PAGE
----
HOLMES: Yeah. This is really a throwback to the soundtrack era of the '80s...


HOLMES: ...When you and I were both teenagers, when every time you had a big movie, whether or not it seemed like it had anything to do with music, it would have a big soundtrack and/or a big radio hit.


HOLMES: I freely admit I'm not as in touch with radio hits as I once was, but I do think it's a bit less stressed that you have to put out that soundtrack album to every major movie.

THOMPSON: For sure.

HOLMES: Like, when you and I were teenagers, every one of these Marvel movies, "Iron Man" and "The Avengers" and all that stuff, would have had a huge radio hit and a huge soundtrack built in and heavily marketed.


HOLMES: And that isn't necessarily a direction that they went in. And this, to me, is very - exactly like you said, there is so much fan service and so much throwback in "Top Gun: Maverick" in general that it's kind of only right that this song feels like a throwback. It's such a kind of reminder of what I think of as a little bit of a bygone era of blockbuster movie soundtracks, even though, obviously, all those things - and when we get to our next nominee, we'll realize that that still exists but, I think, is a little bit less prominent than it once was.

THOMPSON: If you watch the video and you remember the '80s, it does conjure that feeling, which I do appreciate.

HOLMES: Yeah, absolutely. I agree. Music was a big part of the first "Black Panther" movie in 2018. The song "All The Stars" was nominated in this category. I was just talking about Marvel movies and the fact that maybe they haven't had as many radio hits. I think the "Black Panther" movies are kind of the exception, have probably leaned the hardest on their music. "Black Panther: Wakanda Forever," this year's sequel, is nominated for the song "Lift Me Up." The music is from Tems, Rihanna, director Ryan Coogler and Ludwig Goransson, who won an Oscar for the "Black Panther" score in 2019. The lyrics are from Tems and Rihanna. She performs the song. Let's hear it.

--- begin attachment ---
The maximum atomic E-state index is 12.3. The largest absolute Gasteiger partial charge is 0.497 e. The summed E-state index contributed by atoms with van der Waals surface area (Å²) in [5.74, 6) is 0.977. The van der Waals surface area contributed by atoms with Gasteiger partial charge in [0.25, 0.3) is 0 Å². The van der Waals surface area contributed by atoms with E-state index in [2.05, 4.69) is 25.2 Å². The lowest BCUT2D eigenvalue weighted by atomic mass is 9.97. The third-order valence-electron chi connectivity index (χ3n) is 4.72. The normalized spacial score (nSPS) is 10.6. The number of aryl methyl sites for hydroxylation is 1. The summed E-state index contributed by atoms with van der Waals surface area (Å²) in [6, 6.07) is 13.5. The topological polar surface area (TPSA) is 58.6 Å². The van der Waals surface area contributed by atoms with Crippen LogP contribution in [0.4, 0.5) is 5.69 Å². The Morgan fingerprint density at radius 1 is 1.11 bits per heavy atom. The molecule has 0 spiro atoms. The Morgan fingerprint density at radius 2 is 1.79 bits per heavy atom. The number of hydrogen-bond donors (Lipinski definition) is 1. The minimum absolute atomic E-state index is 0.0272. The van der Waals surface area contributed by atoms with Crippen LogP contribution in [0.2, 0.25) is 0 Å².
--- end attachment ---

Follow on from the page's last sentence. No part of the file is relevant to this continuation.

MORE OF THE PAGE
RIHANNA: (Singing) Lift me up. Hold me down. Keep me close, safe and sound.

HOLMES: I like Rihanna.

THOMPSON: Talk about a song that was dragged down slightly by the weight of expectations. This was the first new Rihanna music in more than six years when it came out. And when it came out, I think the reaction to it was a little bit like, man, this is a beautiful vocal for a very, very sleepy song. And I think that's still kind of where I come down on this song. I'm so glad to hear Rihanna's voice again. I'm very excited to see kind of Rihanna reenter the cultural marketplace a little bit. But the songwriting on this track, particularly the lyric of this track, is really not doing anything. It doesn't really tie in to the really big themes of this film. This film is doing an extraordinary amount of mourning. It's dealing with the death of actor Chadwick Boseman, as well as the death of the character that he plays, Black Panther. I would have expected a song that taps into that a little bit more directly. If you just read down the lyric sheet of this song - lift me up. Hold me down. Keep me close, safe and sound - you're not going any deeper than that. And to me that's really frustrating, especially when you have a singer of this caliber, a film franchise of this caliber and the history of how great that first "Black Panther" soundtrack and score are.


THOMPSON: This song, to me, feels like a little bit of an afterthought in ways that I really, really wish it weren't.

HOLMES: Yeah. You know, I think the interesting thing is that when you read the title "Lift Me Up," that really does sound like, isn't there a song called "Lift Me Up" nominated in this category literally every year?

THOMPSON: (Laughter).

HOLMES: And there isn't. But it is very true...


HOLMES: ...That in many, many recent years, there have been songs nominated that have this feeling of, like, fight.


HOLMES: Lift up. Stand.


HOLMES: It is a very interesting pattern within original song nominees that they have these kind of inspirational lyrics. And this, I think, is a little different because I think this is not necessarily meant in the, like, rise, fight, win kind of way. I think the lift me up here is, particularly in the context of this film, a bit about grief and the survival of grief and things like that. But it feels - because of the title, it calls back to the sort of rah-rah, fight, win songs that have sometimes been nominated in the past. I do think the song fits the movie a bit because it is a sad song, because it is restrained. But it's interesting to sort of see that contrast between what this "Lift Me Up" is and what lift-me-up songs have traditionally been in this category.

THOMPSON: Yeah. There certainly have been a fair number of generic songs of uplift...


THOMPSON: ...Nominated for the Grammys, which might just lead us to our next pick.